As of Monday, December 19 our national Construction Health Indicator score is 83.2 – a four point dive from last week.
The strongest contributor is Investments are down 5 points to 95.
The national Labor score is solid at 91.
The National Commodities & Materials Indicator is down five points from last week, at 64.
This week the construction industry is feeling the residuals of events that took place in global and federal politics this past month. Materials and commodities prices are up due to OPEC’s new oil production limits. The Federal Reserve increased interest rates by 25 basis points which is affecting the housing market. Meanwhile, investments are finally settling after the U.S. election.
Last week the U.S. Census Bureau reported that construction spending in October rose by 0.4 percent. This slow rate of improvement is satisfactory when compared to October 2015 – showing an increase of 3.4 percent overall. In this uptick, groundbreakings contributed an estimated total of $972.2 billion.
In the residential sector, housing starts fell 18.7 percent last month to a seasonally adjusted 1.09 million, according to the Commerce Department. Likewise, building permits fell 4.7 percent to an annual rate of 1.20 million. The plunge was mostly felt in the Northeast and West, while falling at less dramatic rates in the Midwest and South.
This decline likely reflects a natural regression after home construction soared 27 percent to 1.34 million homes in October, the highest level since July 2007.
If you specialize in residential construction, keep an eye out for a slight downturn in 2017. On the expectation of tax cuts, regulatory changes and higher budget deficits under President-elect Donald Trump, the yield on 10-year U.S. Treasury notes have risen – making the cost of borrowing more expensive for potential homeowners.
However, consumer confidence is still high despite the potential setback of rising mortgage rates. The National Association of Home Builders/Wells Fargo builder sentiment index reached its highest point in 11 years. The index climbed seven points for December to a reading of 70 (any figure above 50 indicates that builders view sales conditions as positive).
Meanwhile in the public sector, total spending rose 2.8% compared with September. This is attributed to spending on educational facilities (up 4.1%) and public residential construction (up 11.9%) in November. With the president-elect’s proposed $1 trillion investment plan, these numbers are likely to increase drastically in 2017.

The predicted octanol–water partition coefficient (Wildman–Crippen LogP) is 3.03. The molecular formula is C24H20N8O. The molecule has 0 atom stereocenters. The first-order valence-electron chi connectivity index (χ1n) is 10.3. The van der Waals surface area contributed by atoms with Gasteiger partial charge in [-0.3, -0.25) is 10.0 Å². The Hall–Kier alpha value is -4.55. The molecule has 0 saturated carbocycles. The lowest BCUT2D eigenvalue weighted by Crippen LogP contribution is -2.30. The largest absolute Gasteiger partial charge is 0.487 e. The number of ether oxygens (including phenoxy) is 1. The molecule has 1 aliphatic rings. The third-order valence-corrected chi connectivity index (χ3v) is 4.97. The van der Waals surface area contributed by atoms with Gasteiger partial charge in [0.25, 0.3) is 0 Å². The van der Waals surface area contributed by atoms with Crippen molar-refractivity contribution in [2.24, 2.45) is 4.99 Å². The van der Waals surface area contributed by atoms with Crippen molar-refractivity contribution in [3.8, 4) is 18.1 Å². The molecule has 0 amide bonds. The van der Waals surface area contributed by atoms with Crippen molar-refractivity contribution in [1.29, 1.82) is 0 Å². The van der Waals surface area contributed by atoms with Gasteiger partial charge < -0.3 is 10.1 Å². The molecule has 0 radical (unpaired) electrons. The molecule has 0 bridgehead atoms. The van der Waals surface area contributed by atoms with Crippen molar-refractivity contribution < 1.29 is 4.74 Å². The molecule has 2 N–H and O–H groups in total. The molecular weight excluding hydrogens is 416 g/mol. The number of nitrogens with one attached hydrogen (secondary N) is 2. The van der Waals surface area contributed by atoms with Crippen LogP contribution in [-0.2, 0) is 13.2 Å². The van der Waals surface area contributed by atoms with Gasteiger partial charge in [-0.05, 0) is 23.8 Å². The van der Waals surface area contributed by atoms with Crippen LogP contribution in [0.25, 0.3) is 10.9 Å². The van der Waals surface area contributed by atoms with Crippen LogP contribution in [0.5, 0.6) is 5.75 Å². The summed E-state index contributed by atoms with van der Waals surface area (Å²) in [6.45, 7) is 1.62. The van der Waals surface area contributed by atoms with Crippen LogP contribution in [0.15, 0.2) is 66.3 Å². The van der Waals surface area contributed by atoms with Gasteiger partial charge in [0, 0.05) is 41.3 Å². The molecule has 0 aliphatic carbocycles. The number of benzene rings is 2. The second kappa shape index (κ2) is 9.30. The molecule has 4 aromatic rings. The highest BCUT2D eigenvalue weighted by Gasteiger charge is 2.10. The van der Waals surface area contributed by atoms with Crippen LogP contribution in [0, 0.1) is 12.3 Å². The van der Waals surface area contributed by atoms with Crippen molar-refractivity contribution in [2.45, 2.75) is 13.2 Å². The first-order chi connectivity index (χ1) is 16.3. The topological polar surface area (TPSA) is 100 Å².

According to the Associated Builders and Contractors (ABC), the U.S. construction industry added 19,000 net new jobs in November and has now added jobs for three consecutive months. Industry employment is up by 2.4 percent. This is considerably faster than the overall economy’s 1.6 percent job growth rate. Unfortunately, there are still around 200,000 unfilled construction jobs in the United States, an 81 percent increase in the last two years.
Infrastructure projects need highly trained workers, such as heavy equipment operators and iron specialists. But as a result of the 2007-2008 recession, which caused an estimated 25 percent of construction jobs to vanish, their ranks have thinned.
This shortage of skilled workers is driving up construction costs. Most notably the average hourly wage has increased an astonishing 11.6 percent from the all time average during November 2016.
With a series of Federal Reserve interest rate increases on the horizon — the first of which came Wednesday — combined with higher wages and building costs, Procore’s Chief economist Anirban Basu said contractors should be "extremely careful in bidding on projects."
Commodities & Materials
Construction material prices fell 0.5 percent between October and November, according to an Associated Builders and Contractors analysis of Bureau of Labor Statistics data released Wednesday. However, prices year-over-year were up 0.5 percent.
In November, Saudi officials and OPEC, agreed to a major deal to limit oil production to 32.5 million barrels per day — down from its current levels of 33.7 million barrels of oil per day.
It’s a joint effort by some of the world’s biggest oil producers to see if they can hike global crude oil prices by artificially throttling production. If all these promised supply cuts actually materialize they’ll eliminate much of the glut in the oil market that’s persisted for two years, the International Energy Agency said this week.
As a result, energy prices are likely to rise in the near future and along with it materials prices will begin cutting into contractors' bottom lines.
That’s all we have for now. Keep building and we’ll keep crunching the numbers. Check back here daily as numbers refresh and we’ll continue to translate this into meaningful digests that will help you make informed decisions all week long.
Click here for recaps from Construction Health Updates from past weeks.
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